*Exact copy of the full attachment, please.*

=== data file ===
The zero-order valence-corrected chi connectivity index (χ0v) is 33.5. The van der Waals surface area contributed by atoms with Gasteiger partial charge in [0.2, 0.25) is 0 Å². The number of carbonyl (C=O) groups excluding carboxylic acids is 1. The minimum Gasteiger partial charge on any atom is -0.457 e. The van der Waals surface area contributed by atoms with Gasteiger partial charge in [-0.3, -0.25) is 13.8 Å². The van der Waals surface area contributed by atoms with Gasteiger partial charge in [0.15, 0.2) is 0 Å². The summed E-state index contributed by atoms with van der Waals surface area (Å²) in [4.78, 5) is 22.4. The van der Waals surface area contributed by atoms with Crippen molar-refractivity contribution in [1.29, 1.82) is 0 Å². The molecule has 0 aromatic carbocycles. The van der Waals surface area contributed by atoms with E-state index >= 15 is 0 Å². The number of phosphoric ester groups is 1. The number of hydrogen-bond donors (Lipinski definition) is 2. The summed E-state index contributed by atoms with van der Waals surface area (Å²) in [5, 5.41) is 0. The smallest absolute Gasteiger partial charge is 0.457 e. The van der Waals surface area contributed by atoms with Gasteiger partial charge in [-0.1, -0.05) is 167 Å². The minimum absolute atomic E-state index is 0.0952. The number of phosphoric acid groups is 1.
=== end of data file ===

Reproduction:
The zero-order valence-corrected chi connectivity index (χ0v) is 33.5. The van der Waals surface area contributed by atoms with Gasteiger partial charge in [0.2, 0.25) is 0 Å². The number of carbonyl (C=O) groups excluding carboxylic acids is 1. The minimum Gasteiger partial charge on any atom is -0.457 e. The van der Waals surface area contributed by atoms with Gasteiger partial charge in [-0.3, -0.25) is 13.8 Å². The van der Waals surface area contributed by atoms with Gasteiger partial charge in [0.15, 0.2) is 0 Å². The summed E-state index contributed by atoms with van der Waals surface area (Å²) in [4.78, 5) is 22.4. The van der Waals surface area contributed by atoms with Crippen molar-refractivity contribution in [1.29, 1.82) is 0 Å². The molecule has 0 aromatic carbocycles. The van der Waals surface area contributed by atoms with E-state index >= 15 is 0 Å². The number of phosphoric ester groups is 1. The number of hydrogen-bond donors (Lipinski definition) is 2. The summed E-state index contributed by atoms with van der Waals surface area (Å²) in [5, 5.41) is 0. The smallest absolute Gasteiger partial charge is 0.457 e. The van der Waals surface area contributed by atoms with Gasteiger partial charge in [-0.1, -0.05) is 167 Å². The minimum absolute atomic E-state index is 0.0952. The number of phosphoric acid groups is 1.